Before, it was not essential to produce PAN card for money transfer transactions in a foreign country up to USD 25,000 or its equivalent. However, since April 2018, this rule has been amended. Now, it is compulsory to produce the PAN card for all the outward remittance transactions from India to abroad regardless of the amount being transferred. This is done to guarantee that a resident individual is acquiescent to the LRS limit of USD 2, 50,000 in a single financial year.

Note: The Liberalized Remittance Scheme is not available to corporates, partnership firms, trusts, etc.

Which Institutions have been Approved by RBI for Sending Money Abroad

 The only institutions that have been approved by RBI for transferring money to a foreign country from India are as follows:

Institutions have been Approved by RBI for Sending Money Abroad

Money changers that have been authorized by RBI for carrying out money changing activities such as money transfer abroad as well as currency exchange.

Note: Paypal or any other online payment site is not an RBI-approved way of sending money abroad for personal payments. These can be used to pay invoices that are raised by businesses elsewhere for any services or goods received by them from India.

What are the Mandatory RBI Requirements for an Individual to Perform Outward Remittance from India?

The mandatory RBI requirements to be followed by an individual to do outward remittance from India are as follows:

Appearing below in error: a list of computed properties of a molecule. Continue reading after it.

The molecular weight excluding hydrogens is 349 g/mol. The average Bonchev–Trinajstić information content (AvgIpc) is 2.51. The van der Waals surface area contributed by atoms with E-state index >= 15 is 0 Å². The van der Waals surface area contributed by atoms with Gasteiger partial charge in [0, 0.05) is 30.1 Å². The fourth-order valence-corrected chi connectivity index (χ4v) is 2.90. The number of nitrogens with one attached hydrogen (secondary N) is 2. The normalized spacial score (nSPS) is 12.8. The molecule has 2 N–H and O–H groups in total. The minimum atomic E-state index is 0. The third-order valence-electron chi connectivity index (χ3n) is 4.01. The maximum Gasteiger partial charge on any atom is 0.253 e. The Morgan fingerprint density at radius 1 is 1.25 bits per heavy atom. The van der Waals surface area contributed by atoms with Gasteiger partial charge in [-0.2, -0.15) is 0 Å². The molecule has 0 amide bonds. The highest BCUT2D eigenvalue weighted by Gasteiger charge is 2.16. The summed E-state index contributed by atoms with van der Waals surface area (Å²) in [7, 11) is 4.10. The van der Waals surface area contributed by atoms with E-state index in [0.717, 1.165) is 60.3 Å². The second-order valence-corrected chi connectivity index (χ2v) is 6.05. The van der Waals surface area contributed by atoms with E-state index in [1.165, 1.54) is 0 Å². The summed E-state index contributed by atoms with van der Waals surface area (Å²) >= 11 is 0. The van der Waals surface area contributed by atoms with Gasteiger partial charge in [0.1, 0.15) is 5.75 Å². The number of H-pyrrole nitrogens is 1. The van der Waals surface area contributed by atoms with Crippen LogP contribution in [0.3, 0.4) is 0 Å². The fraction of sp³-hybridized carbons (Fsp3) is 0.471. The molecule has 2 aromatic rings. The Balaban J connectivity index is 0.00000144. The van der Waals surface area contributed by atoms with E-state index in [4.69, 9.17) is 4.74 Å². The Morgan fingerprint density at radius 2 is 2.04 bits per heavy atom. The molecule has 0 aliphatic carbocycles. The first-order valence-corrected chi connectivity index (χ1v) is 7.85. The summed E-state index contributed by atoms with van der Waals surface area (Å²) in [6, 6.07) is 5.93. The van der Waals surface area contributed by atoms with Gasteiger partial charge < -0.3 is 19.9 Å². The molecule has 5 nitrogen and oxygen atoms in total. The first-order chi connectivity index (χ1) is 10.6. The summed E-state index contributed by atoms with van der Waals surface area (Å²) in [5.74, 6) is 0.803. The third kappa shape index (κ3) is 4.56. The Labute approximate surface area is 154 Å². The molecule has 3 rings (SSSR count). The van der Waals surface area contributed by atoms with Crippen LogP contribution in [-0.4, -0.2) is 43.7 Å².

Mandatory RBI Requirements for an Individual to Perform Outward Remittance

While sending money abroad, the RBI insisted on revealing or knowing the purpose of remittance and submitting the KYC Documents, with the concerned bank or the money changer, chosen by the respective person for money transfer.

It is important to fulfill these two mentioned conditions for purpose of outward remittance.

List of Popular Purposes of Remittance and their RBI Guidelines Regarding Money Transfer Abroad

S. No

Purpose of Remittance

KYC Documents


Overseas Education

a)      Indian Passport Copy of the sender

b)      Sender’s PAN Card Copy

c)      Sender’s  Indian Passport or Voter ID or Aadhar Card or other Govt. Issued Photo ID Card

d)     Purpose proof (University Letter or Prospectus)

e)       Bank account statement (if required)

f)       Maintenance of Close Relative Abroad



Living expense of student studying abroad

a)      a. Indian Passport or Voter ID or Aadhar Card or other Govt. Issued Photo ID Card

b)       PAN Card Copy

c)      Relationship Proof

d)     Beneficiary Passport Copy

e)      Bank Account Statement


Maintenance of Close Relative Abroad

a)      Indian Passport or Voter ID or Aadhar Card or other Govt. Issued Photo ID Card

b)      PAN Card Copy

c)       Relationship Proof (only blood relative specified by RBI)

·         Spouse of the person

·          Brother or sister of the resident individual

·         Brother or sister of the spouse

·         Brother or sister of the parents of the concerned person

·         Any lineal ascendant or descendant of the involved person

·         Any lineal ascendant or descendant of the spouse of the relevant individual

d)     Beneficiary Passport Copy

e)      Bank account statement


Gift Remittance

a)      Indian Passport or Voter ID or Aadhar Card or other Govt. Issued Photo ID Cardor  PAN Card Copy

b)      Beneficiary’s Passport Copy

c)      Bank account statement



a)      Indian Passport or Voter ID or Aadhar Card or other Govt. Issued Photo ID Card

b)      PAN Card Copy

c)       Beneficiary’s Passport Copy (If required by money changers)